The Heads of State’s agreement of 20 July 2020[3] is a clear step backwards compared to the College’s proposal of May 2018. The MFF amounts to €1074.3 billion over 7 years, including €73.00 billion for Heading VII (6.79% of the budget). While the part relating to staff pensions and ES is very slightly down on the European Commission’s proposal (€17.00 billion compared with €17.06 billion in the 2018 proposal), it should be noted that the Union’s administrative expenditure (excluding pensions and ES) is down sharply (-€2.55 billion over 7 years), with an amount set at €56.00 billion instead of the €58.55 billion proposed in 2018, and even down on the period 2013-2020, when the budget for administration was set at €56.74 billion.

As a result, the Member States have decided to make savings of more than 4.5% in the area of administrative expenditure, not counting inflation over fourteen years (between 2013 and 2027), which can be estimated at at least 15%. The latest news is that the German Presidency is even proposing savings of €3 billion in heading 7.

It should be noted that at the same time, the EU budget will fall from €1083 billion for the 2014-2020 period to €1074.3 billion between 2021 and 2027. This represents a slight decrease (-0.9%), which does not bode well in the current period of pandemics and the ensuing recession.

This austerity cure, once again imposed on the European budget by the Union’s Heads of State and Government, despite the Commission’s proposal, will not be without consequences. It is likely to have an impact on the capacity of the European institutions to act, at a time when the Member States are asking more and more of the Union (recovery plan, new programmes, etc.).

The institutions will have to compensate for the €2.5 billion in savings (or even €3 billion) with measures that are not yet known to staff.

Furthermore, the reduction in the share of subsidies in the recovery plan does not bode well for combating the economic crisis either. It should also be noted that no provision has been made for human resources within the framework of the recovery plan, even though the Commission will be largely responsible for its implementation.

U4U calls on the Commission :

  • not to allow a reduction in the Union’s budget for the next financing period ;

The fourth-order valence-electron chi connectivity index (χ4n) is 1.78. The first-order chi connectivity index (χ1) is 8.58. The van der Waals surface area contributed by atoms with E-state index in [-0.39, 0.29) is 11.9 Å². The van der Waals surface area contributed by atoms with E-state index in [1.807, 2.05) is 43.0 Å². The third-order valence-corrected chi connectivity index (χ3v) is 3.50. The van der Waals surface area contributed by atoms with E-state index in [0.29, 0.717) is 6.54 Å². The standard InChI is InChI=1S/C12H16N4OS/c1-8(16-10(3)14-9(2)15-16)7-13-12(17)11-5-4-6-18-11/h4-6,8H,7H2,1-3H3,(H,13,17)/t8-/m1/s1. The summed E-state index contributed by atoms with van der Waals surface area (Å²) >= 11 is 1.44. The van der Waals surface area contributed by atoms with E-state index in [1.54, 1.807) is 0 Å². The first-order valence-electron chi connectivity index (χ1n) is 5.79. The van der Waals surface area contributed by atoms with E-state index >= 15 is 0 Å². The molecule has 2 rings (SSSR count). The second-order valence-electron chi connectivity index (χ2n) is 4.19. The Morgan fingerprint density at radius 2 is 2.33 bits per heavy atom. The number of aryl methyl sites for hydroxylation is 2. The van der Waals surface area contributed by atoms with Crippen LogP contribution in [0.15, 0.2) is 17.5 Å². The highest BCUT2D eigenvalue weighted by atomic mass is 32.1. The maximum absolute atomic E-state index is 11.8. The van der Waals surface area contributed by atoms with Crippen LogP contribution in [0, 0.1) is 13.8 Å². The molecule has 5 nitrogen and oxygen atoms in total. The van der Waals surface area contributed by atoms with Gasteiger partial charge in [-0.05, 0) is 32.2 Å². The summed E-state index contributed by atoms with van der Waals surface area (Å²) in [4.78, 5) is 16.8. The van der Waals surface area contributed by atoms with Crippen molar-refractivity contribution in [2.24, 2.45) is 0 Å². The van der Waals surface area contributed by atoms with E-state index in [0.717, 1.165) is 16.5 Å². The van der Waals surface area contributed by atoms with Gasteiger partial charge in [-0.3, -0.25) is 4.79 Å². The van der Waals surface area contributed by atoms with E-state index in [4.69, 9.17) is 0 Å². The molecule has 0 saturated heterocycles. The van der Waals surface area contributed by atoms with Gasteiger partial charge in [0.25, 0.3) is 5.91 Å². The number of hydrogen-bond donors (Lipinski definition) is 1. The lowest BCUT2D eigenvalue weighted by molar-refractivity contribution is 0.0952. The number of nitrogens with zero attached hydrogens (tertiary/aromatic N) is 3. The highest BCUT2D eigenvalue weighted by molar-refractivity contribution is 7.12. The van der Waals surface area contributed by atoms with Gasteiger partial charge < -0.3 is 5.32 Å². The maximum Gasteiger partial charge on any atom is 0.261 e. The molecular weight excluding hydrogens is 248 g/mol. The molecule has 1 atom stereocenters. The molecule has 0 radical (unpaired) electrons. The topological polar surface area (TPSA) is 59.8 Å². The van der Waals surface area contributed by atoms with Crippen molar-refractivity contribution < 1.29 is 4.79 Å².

• not to allow a reduction in Heading VII of the EU budget;
  • not to carry out any new reform of the Staff Regulations which would reduce the attractiveness of the European civil service and its effectiveness in the long term;
  • to maintain pay levels and protect pensions;
  • to guarantee a sufficient budget to ensure the proper functioning of the European Schools and their development;
  • to negotiate any measures concerning teleworking and buildings, in the context of existing bodies.

Staff representatives meet Commissioner Hahn

The Commissioner responsible for human resources and the budget very recently wished to meet all the chairmen of the Commission’s staff committees as well as all the chairmen of the 5 trade unions representing the Commission (Alliance, USF, G-2004, FFPE and U4U/RS).

The President of U4U began by pointing out that he shared the culture of compromise mentioned by the Commissioner: the interests of staff can only coincide with those of the institution. This culture of compromise must be nurtured by both parties, as the interests of one cannot go without the interests of the other.

For U4U, the main issue, which will dominate all others in 2020, is that of the Union’s budget. If not the amount defended by the European Parliament (1.3% of the Union’s GDP), then at least the amount proposed by the Juncker Commission (1.11%). The budget envisaged, for example by the Finnish Presidency (between 1.03% and 1.08%), is not sufficient to safeguard the civil service’s ability to act and meet our political objectives. We also need to provide the European project with the means to implement the actions financed in conjunction with other financial instruments and bodies, and within this framework, guarantee the Commission’s capacity to act and allow democratic control by the European Parliament.

In this context, social dialogue within the Commission must be intensified. The new structure of the Commission presented by Ursula von der Leyen seems complex (cf. Graspe 37) and deserves to be explained further, major restructuring is underway and must involve the social partners, and work is underway on staff issues, as attested by the speeches of the other staff representatives.

As the Commissioner who asked us the question pointed out, our main fear concerns the state of European integration. Although President Juncker was right when he said that his Commission was the Commission of the last chance, the worst was narrowly avoided, but the political situation has not improved for all that. We must therefore mobilise.

Jan 2020

EU and eurozone budget 2019

With Brexit at the top of the agenda, the completion of the Banking Union and the eurozone budget are being sidelined, with consequences that are not trivial…..

The European Council on 18 and 19 October 2018 will be devoted to the Brexit as well as to migration and European security issues. This should not blind us to the fact that, despite the urgency, the last European Council (June 2018) did no more than record the disagreements between the finance ministers on completing the Banking Union and confirmed the Franco-German failure on the eurozone budget, which is necessary for it to function properly.